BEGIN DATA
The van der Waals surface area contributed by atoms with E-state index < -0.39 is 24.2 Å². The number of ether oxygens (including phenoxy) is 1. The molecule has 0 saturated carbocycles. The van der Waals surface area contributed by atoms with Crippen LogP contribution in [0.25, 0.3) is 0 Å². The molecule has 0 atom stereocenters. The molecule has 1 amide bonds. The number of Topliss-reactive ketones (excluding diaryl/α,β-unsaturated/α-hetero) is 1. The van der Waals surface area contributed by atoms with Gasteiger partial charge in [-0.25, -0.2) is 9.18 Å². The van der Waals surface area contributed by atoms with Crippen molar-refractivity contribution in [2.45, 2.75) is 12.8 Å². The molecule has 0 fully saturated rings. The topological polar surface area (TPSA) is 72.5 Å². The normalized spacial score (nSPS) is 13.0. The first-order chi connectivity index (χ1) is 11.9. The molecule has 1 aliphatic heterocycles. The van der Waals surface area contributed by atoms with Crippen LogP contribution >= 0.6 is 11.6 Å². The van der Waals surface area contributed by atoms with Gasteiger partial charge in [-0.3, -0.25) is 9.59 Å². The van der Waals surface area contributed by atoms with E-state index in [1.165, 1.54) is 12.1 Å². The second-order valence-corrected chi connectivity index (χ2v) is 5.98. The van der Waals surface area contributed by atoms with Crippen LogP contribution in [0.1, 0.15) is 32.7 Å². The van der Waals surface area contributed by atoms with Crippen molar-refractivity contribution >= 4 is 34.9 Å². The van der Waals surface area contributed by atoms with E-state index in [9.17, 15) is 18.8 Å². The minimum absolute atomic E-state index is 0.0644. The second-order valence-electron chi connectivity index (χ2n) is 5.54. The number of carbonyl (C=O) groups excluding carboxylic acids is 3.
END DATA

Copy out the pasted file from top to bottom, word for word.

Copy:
The van der Waals surface area contributed by atoms with E-state index < -0.39 is 24.2 Å². The number of ether oxygens (including phenoxy) is 1. The molecule has 0 saturated carbocycles. The van der Waals surface area contributed by atoms with Crippen LogP contribution in [0.25, 0.3) is 0 Å². The molecule has 0 atom stereocenters. The molecule has 1 amide bonds. The number of Topliss-reactive ketones (excluding diaryl/α,β-unsaturated/α-hetero) is 1. The van der Waals surface area contributed by atoms with Gasteiger partial charge in [-0.25, -0.2) is 9.18 Å². The van der Waals surface area contributed by atoms with Crippen molar-refractivity contribution in [2.45, 2.75) is 12.8 Å². The molecule has 0 fully saturated rings. The topological polar surface area (TPSA) is 72.5 Å². The normalized spacial score (nSPS) is 13.0. The first-order chi connectivity index (χ1) is 11.9. The molecule has 1 aliphatic heterocycles. The van der Waals surface area contributed by atoms with Crippen LogP contribution >= 0.6 is 11.6 Å². The van der Waals surface area contributed by atoms with Gasteiger partial charge in [-0.3, -0.25) is 9.59 Å². The van der Waals surface area contributed by atoms with E-state index in [1.165, 1.54) is 12.1 Å². The second-order valence-corrected chi connectivity index (χ2v) is 5.98. The van der Waals surface area contributed by atoms with Crippen LogP contribution in [0.1, 0.15) is 32.7 Å². The van der Waals surface area contributed by atoms with Crippen molar-refractivity contribution >= 4 is 34.9 Å². The van der Waals surface area contributed by atoms with E-state index in [9.17, 15) is 18.8 Å². The minimum absolute atomic E-state index is 0.0644. The second-order valence-electron chi connectivity index (χ2n) is 5.54. The number of carbonyl (C=O) groups excluding carboxylic acids is 3.